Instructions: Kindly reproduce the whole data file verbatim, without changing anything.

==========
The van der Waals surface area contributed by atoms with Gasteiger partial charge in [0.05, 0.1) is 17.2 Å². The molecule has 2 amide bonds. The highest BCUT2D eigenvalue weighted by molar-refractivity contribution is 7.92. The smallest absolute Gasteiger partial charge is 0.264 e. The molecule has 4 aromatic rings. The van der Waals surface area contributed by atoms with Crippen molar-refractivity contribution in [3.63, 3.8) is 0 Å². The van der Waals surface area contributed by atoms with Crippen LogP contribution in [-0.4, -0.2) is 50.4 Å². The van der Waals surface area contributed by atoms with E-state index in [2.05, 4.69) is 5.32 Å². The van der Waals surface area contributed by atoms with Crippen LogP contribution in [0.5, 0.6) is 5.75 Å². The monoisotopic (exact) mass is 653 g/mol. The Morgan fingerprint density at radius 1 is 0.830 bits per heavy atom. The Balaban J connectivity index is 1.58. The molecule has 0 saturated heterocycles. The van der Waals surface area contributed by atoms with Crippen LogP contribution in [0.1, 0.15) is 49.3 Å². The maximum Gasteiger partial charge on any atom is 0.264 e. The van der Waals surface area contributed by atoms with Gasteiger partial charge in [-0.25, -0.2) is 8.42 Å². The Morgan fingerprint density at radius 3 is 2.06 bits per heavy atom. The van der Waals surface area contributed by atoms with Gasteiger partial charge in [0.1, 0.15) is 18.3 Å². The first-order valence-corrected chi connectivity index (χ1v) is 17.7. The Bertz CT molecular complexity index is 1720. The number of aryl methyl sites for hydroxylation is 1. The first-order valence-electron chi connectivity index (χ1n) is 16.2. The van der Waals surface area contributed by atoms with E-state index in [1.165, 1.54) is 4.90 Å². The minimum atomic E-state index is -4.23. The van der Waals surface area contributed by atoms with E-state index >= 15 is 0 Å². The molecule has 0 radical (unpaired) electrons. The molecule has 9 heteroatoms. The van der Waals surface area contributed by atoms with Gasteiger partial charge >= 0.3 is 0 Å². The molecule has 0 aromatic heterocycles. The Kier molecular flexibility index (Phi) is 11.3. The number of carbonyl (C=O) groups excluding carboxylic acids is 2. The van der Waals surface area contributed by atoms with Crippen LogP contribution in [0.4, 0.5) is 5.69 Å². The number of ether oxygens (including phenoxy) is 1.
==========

The van der Waals surface area contributed by atoms with Gasteiger partial charge in [0.05, 0.1) is 17.2 Å². The molecule has 2 amide bonds. The highest BCUT2D eigenvalue weighted by molar-refractivity contribution is 7.92. The smallest absolute Gasteiger partial charge is 0.264 e. The molecule has 4 aromatic rings. The van der Waals surface area contributed by atoms with Crippen molar-refractivity contribution in [3.63, 3.8) is 0 Å². The van der Waals surface area contributed by atoms with Crippen LogP contribution in [-0.4, -0.2) is 50.4 Å². The van der Waals surface area contributed by atoms with E-state index in [2.05, 4.69) is 5.32 Å². The van der Waals surface area contributed by atoms with Crippen LogP contribution in [0.5, 0.6) is 5.75 Å². The monoisotopic (exact) mass is 653 g/mol. The Morgan fingerprint density at radius 1 is 0.830 bits per heavy atom. The Balaban J connectivity index is 1.58. The molecule has 0 saturated heterocycles. The van der Waals surface area contributed by atoms with Crippen LogP contribution in [0.1, 0.15) is 49.3 Å². The maximum Gasteiger partial charge on any atom is 0.264 e. The van der Waals surface area contributed by atoms with Gasteiger partial charge in [-0.25, -0.2) is 8.42 Å². The Morgan fingerprint density at radius 3 is 2.06 bits per heavy atom. The van der Waals surface area contributed by atoms with Gasteiger partial charge in [0.1, 0.15) is 18.3 Å². The first-order valence-corrected chi connectivity index (χ1v) is 17.7. The Bertz CT molecular complexity index is 1720. The number of aryl methyl sites for hydroxylation is 1. The first-order valence-electron chi connectivity index (χ1n) is 16.2. The van der Waals surface area contributed by atoms with E-state index in [1.165, 1.54) is 4.90 Å². The minimum atomic E-state index is -4.23. The van der Waals surface area contributed by atoms with E-state index >= 15 is 0 Å². The molecule has 0 radical (unpaired) electrons. The molecule has 9 heteroatoms. The van der Waals surface area contributed by atoms with Gasteiger partial charge >= 0.3 is 0 Å². The molecule has 0 aromatic heterocycles. The Kier molecular flexibility index (Phi) is 11.3. The number of carbonyl (C=O) groups excluding carboxylic acids is 2. The van der Waals surface area contributed by atoms with Crippen LogP contribution in [0.4, 0.5) is 5.69 Å². The number of ether oxygens (including phenoxy) is 1.